Preview of Rav Rosensweig’s Upcoming Book on Mental Health and Jewish Law: Journaling on Shabbat

Below is a compelling question and answer as a special preview of Rav Yoni Rosensweig’s upcoming book examining the intersection of mental health and Jewish law. Rav Rosensweig is a popular author, Rabbi of the Netzach Menashe community in Beit Shemesh, and a Ram in Midreshet Lindenbaum. Click here to support the publication of this important work.


Question: I suffer from both anxiety and depression, and sometimes have suicidal thoughts as well. I find that writing in a journal quiets those thoughts, and helps me deal with my depression and anxiety, but on Shabbat I have a problem, as it is prohibited to write. Is there anything I can do?

Answer: The question you ask is definitely complicated, and has a lot of different parts to it. Therefore, let’s try and break it down, one issue at a time.

Let us begin with the Halachic side of things. Writing on Shabbat is a Torah prohibition. As such, it would only be allowed in the most extreme of circumstances, in cases of Pikuach Nefesh, where someone’s life is on the line. However, it is worth noting that there are ways of mitigating the force of the prohibition. For example, if one writes with the left hand instead of the right (for those who are right-handed), or use a pen with ink which will eventually disappear (what is known here in Israel as a Shabbos pen, or a Zomet pen – the institute which creates them) – the writing would then be a rabbinic prohibition, not a Torah one.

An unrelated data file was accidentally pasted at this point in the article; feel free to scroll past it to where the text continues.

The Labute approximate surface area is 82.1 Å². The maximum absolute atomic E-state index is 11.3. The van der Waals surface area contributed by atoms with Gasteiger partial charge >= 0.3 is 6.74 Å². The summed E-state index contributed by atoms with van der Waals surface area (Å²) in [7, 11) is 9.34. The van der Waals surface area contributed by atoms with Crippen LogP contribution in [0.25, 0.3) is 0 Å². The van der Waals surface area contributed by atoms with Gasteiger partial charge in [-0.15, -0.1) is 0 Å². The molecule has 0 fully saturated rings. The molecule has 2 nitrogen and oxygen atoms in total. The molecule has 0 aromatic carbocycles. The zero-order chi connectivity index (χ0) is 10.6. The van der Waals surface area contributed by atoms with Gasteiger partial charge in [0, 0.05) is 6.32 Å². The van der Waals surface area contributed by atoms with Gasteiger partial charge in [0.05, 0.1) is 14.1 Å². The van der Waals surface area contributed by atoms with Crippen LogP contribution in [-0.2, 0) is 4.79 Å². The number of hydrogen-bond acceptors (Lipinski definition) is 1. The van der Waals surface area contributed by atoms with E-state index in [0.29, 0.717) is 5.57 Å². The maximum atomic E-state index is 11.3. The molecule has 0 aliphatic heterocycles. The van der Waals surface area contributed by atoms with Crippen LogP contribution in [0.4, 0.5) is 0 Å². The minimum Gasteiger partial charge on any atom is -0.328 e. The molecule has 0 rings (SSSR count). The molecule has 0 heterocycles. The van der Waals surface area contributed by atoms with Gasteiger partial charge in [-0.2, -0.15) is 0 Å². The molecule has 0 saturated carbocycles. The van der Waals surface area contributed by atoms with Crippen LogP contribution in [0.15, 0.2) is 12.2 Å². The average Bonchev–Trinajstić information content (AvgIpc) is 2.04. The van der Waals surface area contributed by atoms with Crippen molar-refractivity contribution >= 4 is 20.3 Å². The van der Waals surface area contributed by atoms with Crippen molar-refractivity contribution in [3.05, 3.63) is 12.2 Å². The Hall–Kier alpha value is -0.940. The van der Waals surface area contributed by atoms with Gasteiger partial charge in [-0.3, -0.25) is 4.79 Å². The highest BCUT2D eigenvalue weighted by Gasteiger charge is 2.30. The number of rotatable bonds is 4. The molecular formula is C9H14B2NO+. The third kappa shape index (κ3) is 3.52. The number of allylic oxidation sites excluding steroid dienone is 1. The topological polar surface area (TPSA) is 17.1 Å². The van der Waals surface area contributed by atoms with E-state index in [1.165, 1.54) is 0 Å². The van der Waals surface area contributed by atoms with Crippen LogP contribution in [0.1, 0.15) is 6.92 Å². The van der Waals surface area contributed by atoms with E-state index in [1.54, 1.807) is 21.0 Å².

There is a significant Halachic discussion regarding writing on a computer on Shabbat. The discussion is two-pronged: Is the usage of electricity on Shabbat a Torah prohibition? Is writing on an electronic screen considered writing on a Torah or even rabbinic level? Both these issues are hotly debated amongst Halachists. Nevertheless, there are quite a few notable Rabbis who believe the answer to both questions is no, and would therefore put writing on a computer in the same category as writing with one’s left hand, etc.

In order apply this information to the case at hand, we must be in a place where we adequately understand the therapeutic reality – but this is a very complex requirement, and it should be emphasized at this point that no case is like the other, and it would be impossible to rule clearly for all cases in one fell swoop. The complexity derives from the fact that in order to apply the above to a specific case, the case needs to be classified as a Choleh She-Ein bo Sakanah (חולה שאין בו סכנה), or a Choleh She-Yesh bo Sakana (חולה שיש בו סכנה). In other words: Does the halacha recognize the situation of the specific individual as one which is life-threatening, or not? And if not – how does one tell the difference between an individual who is mildly suffering, and one who is suffering more significantly, to the extent that the Halacha would consider him “unwell”? These questions have never been properly answered in the field of mental health, and still lack clear definitions in our Halachic literature.

To further exacerbate the issue, even a therapist cannot, at times, offer a clear diagnosis. While the end result of biological hazards and diseases can be fairly well-predicted, there is a large grey area when it comes to mental health. Indeed, many of those to whom I have given one leniency or another over the years, have felt guilty after the fact: “did I really need the leniency? In the end I was fine! Maybe I never really needed it?”. It is always impossible to know “what if”, and this compounds the issues already mentioned.